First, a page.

An estimated 7 million people died due to air pollution globally in 2012, with more than half of the deaths linked to indoor smoke from cook stoves, according to a report by the World Health Organization.
Air pollution is now the “single largest environmental health risk,” the U.N. health agency stated in the report. The majority of the deaths associated with air pollution were heart disease, stroke, chronic obstructive pulmonary disease and lung cancer.
“Few risks have greater impact on global health today than air pollution: the evidence signals the need for concerted action to clean up the air we all breathe,” said Dr. Maria Neira, director of WHO’s Department for Public Health, Environmental and Social Determinants of Health in the report.
The Western Pacific (which includes east Asia and the Pacific islands)and the Southeast Asian regions were estimated to be the hardest-hit, according to the report, with 2.8 million and 2.3 million deaths as a result of polluted air in 2012.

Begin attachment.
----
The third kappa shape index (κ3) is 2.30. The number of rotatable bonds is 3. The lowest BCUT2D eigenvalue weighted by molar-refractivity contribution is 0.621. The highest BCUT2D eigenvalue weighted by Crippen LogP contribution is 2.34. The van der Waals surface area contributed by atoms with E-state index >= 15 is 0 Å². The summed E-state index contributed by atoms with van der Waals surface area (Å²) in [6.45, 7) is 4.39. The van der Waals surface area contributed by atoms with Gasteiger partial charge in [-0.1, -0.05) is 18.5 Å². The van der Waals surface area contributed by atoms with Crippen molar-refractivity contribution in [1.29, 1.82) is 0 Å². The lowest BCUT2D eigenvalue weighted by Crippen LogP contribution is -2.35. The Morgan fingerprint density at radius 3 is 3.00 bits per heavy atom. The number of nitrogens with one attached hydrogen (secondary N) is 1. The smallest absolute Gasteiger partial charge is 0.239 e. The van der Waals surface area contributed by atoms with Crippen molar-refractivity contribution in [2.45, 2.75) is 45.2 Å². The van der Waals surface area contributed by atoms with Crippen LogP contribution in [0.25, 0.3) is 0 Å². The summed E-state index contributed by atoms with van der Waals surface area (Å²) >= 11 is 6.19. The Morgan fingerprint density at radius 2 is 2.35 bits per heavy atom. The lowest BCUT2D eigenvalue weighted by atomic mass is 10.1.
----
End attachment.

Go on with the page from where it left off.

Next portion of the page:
In the Southeast Asian region, the bulk of it, with 1.7 million premature deaths, was attributed to indoor air pollution.
Around 3 billion people in the world rely on coal, wood and open-air fires for household cooking, according to the WHO’s estimates. In India, 63% of the population uses such solid fuels for cooking. These fuels produce harmful pollutants such as fine particulate matter and carbon monoxide.
Country-specific data was not yet available in the report.
The WHO findings further noted that women in developing countries are more exposed to household air pollution than men.
“Poor women and children pay a hefty price from indoor air pollution since they spend more time at home breathing in smoke and soot from leaky coal and wood cook stoves,” said Dr. Flavia Bustreo, WHO assistant director of General Family, Women and Child’s Health in the report.
Meanwhile, outdoor air pollution killed an estimated 3.7 million people, with more than 80% of the deaths occurring in low- and middle-income countries.
The sources for ambient pollution include diesel engines and industrial emissions. Sixty percent of these deaths were due to cardiovascular diseases like stroke and heart disease.